If you still doubt the vital significance of plants, this short but compelling 2009 TED talk by Kew’s Jonathan Drori will convince you otherwise:

For an even more breathtaking, visceral reminder of the magnificence of plants — one unaffiliated with the Millennium Seed Bank Project but in a way a manifesto for it — get lost in this stunning vintage cover artwork from the Smithsonian’s collection Seed Nursery Catalogs.

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22 AUGUST, 2011

Understanding Urbanity: 7 Must-Read Books About Cities

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What airports have to do with Medieval towns, Brooklyn’s bookstores and Le Corbusier.

“Cities are the crucible of civilization,” Geoffrey West proclaimed in his recent TED talk. Cities are where most of humanity’s creative and intellectual ideation, communication, and innovation takes place, so understanding cities is vital to understanding our civilization. To help do that, here is an omnibus of seven fantastic books exploring the complex and faceted nature, function, history, and future of urbanity’s precious living organism, from design to sociology to economics and beyond.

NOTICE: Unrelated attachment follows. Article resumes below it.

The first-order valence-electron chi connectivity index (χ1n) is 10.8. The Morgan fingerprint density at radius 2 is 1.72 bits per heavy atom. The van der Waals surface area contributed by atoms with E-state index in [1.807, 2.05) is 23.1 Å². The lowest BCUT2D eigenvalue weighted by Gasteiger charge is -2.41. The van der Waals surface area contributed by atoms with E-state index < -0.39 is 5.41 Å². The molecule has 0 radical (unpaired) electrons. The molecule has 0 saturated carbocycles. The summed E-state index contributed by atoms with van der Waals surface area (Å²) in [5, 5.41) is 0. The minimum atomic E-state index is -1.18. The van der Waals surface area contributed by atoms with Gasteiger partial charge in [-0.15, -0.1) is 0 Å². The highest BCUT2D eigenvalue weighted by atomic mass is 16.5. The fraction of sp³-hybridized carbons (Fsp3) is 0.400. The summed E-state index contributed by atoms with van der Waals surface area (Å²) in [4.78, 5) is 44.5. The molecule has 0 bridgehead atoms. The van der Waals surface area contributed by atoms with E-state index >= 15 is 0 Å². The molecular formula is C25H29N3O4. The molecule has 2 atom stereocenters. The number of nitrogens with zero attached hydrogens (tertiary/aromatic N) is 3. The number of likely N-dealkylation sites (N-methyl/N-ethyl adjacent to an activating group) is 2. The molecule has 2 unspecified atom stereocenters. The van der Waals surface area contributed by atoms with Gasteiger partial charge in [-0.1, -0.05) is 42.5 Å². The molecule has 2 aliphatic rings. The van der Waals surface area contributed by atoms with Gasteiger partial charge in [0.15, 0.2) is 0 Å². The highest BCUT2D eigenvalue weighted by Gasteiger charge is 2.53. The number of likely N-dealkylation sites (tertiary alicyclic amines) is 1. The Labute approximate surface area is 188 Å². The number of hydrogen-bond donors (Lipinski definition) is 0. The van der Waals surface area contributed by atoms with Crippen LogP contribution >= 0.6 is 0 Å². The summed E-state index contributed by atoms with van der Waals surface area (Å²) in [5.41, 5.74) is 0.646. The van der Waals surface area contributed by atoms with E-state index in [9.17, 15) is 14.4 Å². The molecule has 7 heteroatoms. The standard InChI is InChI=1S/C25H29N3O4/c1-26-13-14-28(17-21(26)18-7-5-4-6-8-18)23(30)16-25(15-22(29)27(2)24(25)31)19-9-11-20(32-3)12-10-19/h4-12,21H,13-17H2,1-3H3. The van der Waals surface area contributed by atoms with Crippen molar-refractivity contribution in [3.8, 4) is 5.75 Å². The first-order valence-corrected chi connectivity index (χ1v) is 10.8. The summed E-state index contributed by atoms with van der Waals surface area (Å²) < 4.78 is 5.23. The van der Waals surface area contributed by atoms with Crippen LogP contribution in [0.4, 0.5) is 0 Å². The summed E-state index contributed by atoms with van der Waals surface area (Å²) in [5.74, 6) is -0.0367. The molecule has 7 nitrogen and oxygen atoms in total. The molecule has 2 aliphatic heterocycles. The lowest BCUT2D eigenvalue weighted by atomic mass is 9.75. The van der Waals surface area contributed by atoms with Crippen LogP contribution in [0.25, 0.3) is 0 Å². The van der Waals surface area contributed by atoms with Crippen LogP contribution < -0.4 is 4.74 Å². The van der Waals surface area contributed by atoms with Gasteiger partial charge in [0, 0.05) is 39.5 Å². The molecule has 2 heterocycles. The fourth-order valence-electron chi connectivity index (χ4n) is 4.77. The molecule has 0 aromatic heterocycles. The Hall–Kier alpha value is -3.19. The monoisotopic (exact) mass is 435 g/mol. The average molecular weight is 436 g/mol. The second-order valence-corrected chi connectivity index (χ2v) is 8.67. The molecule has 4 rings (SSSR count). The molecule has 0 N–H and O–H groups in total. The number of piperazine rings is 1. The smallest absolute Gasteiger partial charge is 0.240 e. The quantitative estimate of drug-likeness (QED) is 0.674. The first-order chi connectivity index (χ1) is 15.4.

1. THE DEATH AND LIFE OF GREAT AMERICAN CITIES

Jane Jacobs is easily history’s most important writer in urban planning. Her massively influential The Death and Life of Great American Cities, originally published in 1961, is a book so central to the last half-century of urbanism that it’s almost an embarrassment to mention it in any kind of introductory context. Rather than a hapless attack on then-new planning policies and their negative impact on inner-city communities, Jacobs offers an intelligent, constructive critique that proposes new principles for planning and rebuilding smart, functional cities, debunking the widely held belief that if only we had enough money, we’d wipe out the slums, reverse urban decay, anchor the wandering tax money of the middle class, and even solve the traffic problem — a belief, mind you, that has metastasized all more dangerously in contemporary culture, some half a century later.